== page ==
SOUTH AFRICA CUISINE
Of their 3 meals a day, most South Africans enjoy their main meal at night. Lunches are generally far lighter, except for the business lunch which may be a full 3-course affair, depending on the occasion. On weekends, however, you may encounter large parties in cafes around mid-morning, as ‘brunch’ becomes increasingly popular for laid-back Saturdays and Sundays. Lunch hour is the normal 13h00-14h00, but may stretch to before and beyond on a business date. Restaurants generally take bookings in the evenings from 19h00 on. And on that note, it’s a good idea to call ahead and make a reservation, especially at the more popular establishments, which can be booked weeks ahead in peak holiday season. South African food etiquette is mostly westernised, with some of its own oddities. For instance, it’s ok to eat pasta twirling it onto a fork with aid of a spoon, and lobster with your hands. The popular braai (barbeque) is another occasion where you can use your hands. In rural areas, traditional stew and mealie pap are also eaten with the hands – use your right hand only and roll the pap into a ball with your fingers, then dip it into the stew and eat. Most restaurants supply bread rolls as you wait for your meals – these should be broken and buttered a piece at a time. At fine dining restaurants, dress a little more formally towards a ‘smart-casual’ look. Most other eateries, however, are extremely informal, and in the many family-friendly establishments South African food and general etiquette is relaxed. If you are invited to dine at the home of South Africans or share a braai with them, it is good etiquette to take a box of chocolates or a bunch of flowers, or a small gift as a token of appreciation.
South Africa’s cultural/ethnic culinary experience include:
VhaVenda traditional food is at its most authentic in Northern Limpopo province where rich soils and temperate climates combine into culinary perfection. While maize porridges are common throughout South Africa, VhaVenda cooking includes a porridge which is unique in taste, texture and shape. Known as Vhuswa, it is traditionally served in a stack of what look like thick pancakes. Vhuswa are eaten with Mukusule wild spinach, and meat stews. In addition to maize porridge traditional VhaVenda food culture also includes a Baobab porridge in which the acid flesh of the fruit of the Baobab tree is pounded and mixed with milk. The acid in the fruit pulp will thicken and mildly ferment the milk.
Africa’s Diverse Foods: In the post apartheid era, migrants from all over Africa’s continent have introduced a delicious new layer of gastronomic diversity to South Africa. African immigrant food is found most commonly in Gauteng but there are a few eateries outside of the golden province. Be aware that many of the most authentic tastes are to be found in the least salubrious spots so be prepared for shabby chic. If you like food markets try Johannesburg’s the Congo Corner Market in Yeoville where you will find everything from aphrodisiac spices to chikwanga cassava breads. The Little Addis building in downtown Jo’burg is a blissful jumble of Ethiopian spice shops, bottle stores and coffee bars. If it’s restaurants you’re after try Chef Amsale Debela’s Abyssinia in Kensington, Johannesburg, where sour dough injera breads are piled high on a range of mild curry-like stews, washed down with Tej honey wine. Addis in the Cape on Long Street, Cape Town offers similar fare. Since the Ethiopian Coptic Church has many non-meat fast days within its calendar such restaurants are always ideal for vegetarians, as meat is always in the minority. If you fancy your African immigrant food served with Mozambican flair try the Flamingo restaurant in Troyeville, Johannesburg or Port Elizabeth’s Fernando’s Chicken House for super hot piri-piri and so much more. No one is ever going to get thin on the opulence of West and Central African food. This African immigrant cooking style is a delicious mélange of peanuts, palm-nuts and plantain bananas. Super-smart Congolese is available at Zemara, Pretoria where the patrons are largely diplomats and big business types. Cheap and cheerful can be had at House Ivorian in Yeoville, Johannesburg, where carp with nya-nya aubergines and attieke couscous is washed down with palm wine and cold beers.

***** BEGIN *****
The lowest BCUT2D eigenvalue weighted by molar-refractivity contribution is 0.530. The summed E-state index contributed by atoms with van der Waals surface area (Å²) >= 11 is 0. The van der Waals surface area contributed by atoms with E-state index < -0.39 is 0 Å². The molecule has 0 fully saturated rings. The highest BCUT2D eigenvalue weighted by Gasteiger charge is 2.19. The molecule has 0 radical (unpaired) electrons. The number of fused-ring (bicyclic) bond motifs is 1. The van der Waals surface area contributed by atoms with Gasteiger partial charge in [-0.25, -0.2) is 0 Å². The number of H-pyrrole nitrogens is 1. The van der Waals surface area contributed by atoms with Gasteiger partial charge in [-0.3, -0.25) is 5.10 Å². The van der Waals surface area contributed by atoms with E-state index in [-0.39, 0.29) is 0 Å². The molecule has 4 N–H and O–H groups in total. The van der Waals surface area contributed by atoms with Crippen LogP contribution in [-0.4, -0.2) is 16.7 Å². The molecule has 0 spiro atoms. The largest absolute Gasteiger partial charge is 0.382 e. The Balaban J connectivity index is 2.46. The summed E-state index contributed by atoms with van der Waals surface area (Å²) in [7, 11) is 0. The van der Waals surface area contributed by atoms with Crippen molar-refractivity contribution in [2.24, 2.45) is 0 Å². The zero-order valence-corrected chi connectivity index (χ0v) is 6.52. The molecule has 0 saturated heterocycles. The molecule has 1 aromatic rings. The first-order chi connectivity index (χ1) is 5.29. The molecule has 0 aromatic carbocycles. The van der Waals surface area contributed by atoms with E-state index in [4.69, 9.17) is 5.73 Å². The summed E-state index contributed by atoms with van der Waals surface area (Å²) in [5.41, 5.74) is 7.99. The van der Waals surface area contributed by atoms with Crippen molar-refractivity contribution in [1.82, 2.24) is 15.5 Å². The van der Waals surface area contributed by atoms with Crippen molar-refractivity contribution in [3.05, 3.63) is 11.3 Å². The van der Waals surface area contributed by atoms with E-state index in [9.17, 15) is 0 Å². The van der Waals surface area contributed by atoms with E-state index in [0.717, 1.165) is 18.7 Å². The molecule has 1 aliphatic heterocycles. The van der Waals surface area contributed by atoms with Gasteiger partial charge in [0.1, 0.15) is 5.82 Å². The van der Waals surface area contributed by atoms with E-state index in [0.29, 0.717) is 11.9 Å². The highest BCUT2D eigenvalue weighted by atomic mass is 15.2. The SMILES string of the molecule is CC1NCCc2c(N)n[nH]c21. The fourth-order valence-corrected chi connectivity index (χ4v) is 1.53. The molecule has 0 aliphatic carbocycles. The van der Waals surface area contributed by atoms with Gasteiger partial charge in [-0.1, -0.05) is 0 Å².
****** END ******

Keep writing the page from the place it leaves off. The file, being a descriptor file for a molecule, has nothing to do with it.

Cape Malay cuisine is a fusion food born in Africa. Its alimentary origins can be found in the cooking pots of 17th and 18th century exiled dissidents and slaves brought to the Cape from the Dutch East Indies. While there are recognizable Asian elements, Cape Malay cooking has undergone a considerable degree of adaptation to suit local conditions and ingredient availability. Geel rys (yellow rice) made with saffron, cinnamon and raisins provides the perfect accompaniment to the gentle aromatic flavours of bredie lamb casseroles. Tamarind soured crayfish curries are mopped up with flaky textured rooti breads. And no Cape Malay meal is complete without condiments which range from palate-cooling sambals to fiery blatjang chutneys and atjars. Sweet toothed travellers should look out for oval, coconut rolled koesister fritters (which are the antecedent of Afrikaaner platted koeksisters) and the rose water rice pudding kolwadjik.
Afro-lusitanian cooking is very common in restaurants throughout South Africa. When in Johannesburg try the Flamingo Restaurant at the Troyville Hotel where piri-piri prawns are served with fat salt slaked chips. In Cape Town head for the Castle Hotel in Zonnebloem for piri-piri chicken livers deluxe. When in Port Elizabeth you must try the flame grilled, super fiery perfection of the chicken at Fernand o’s Chicken House.